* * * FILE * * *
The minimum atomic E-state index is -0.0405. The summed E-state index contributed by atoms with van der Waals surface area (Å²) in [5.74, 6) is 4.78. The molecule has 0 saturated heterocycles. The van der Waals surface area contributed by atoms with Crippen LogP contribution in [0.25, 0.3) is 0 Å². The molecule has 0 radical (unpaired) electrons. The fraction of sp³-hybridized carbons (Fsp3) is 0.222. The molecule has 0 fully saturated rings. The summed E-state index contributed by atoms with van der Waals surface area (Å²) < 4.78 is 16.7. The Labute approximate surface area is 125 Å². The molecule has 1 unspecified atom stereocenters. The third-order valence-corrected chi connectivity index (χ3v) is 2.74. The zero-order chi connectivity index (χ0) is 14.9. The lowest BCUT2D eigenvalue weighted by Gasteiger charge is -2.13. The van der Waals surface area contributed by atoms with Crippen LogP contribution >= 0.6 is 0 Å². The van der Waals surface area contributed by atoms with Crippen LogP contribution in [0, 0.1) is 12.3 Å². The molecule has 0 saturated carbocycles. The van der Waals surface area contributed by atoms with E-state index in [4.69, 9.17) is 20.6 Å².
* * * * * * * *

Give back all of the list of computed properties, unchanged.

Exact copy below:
The minimum atomic E-state index is -0.0405. The summed E-state index contributed by atoms with van der Waals surface area (Å²) in [5.74, 6) is 4.78. The molecule has 0 saturated heterocycles. The van der Waals surface area contributed by atoms with Crippen LogP contribution in [0.25, 0.3) is 0 Å². The molecule has 0 radical (unpaired) electrons. The fraction of sp³-hybridized carbons (Fsp3) is 0.222. The molecule has 0 fully saturated rings. The summed E-state index contributed by atoms with van der Waals surface area (Å²) < 4.78 is 16.7. The Labute approximate surface area is 125 Å². The molecule has 1 unspecified atom stereocenters. The third-order valence-corrected chi connectivity index (χ3v) is 2.74. The zero-order chi connectivity index (χ0) is 14.9. The lowest BCUT2D eigenvalue weighted by Gasteiger charge is -2.13. The van der Waals surface area contributed by atoms with Crippen LogP contribution >= 0.6 is 0 Å². The van der Waals surface area contributed by atoms with Crippen LogP contribution in [0, 0.1) is 12.3 Å². The molecule has 0 saturated carbocycles. The van der Waals surface area contributed by atoms with E-state index in [4.69, 9.17) is 20.6 Å².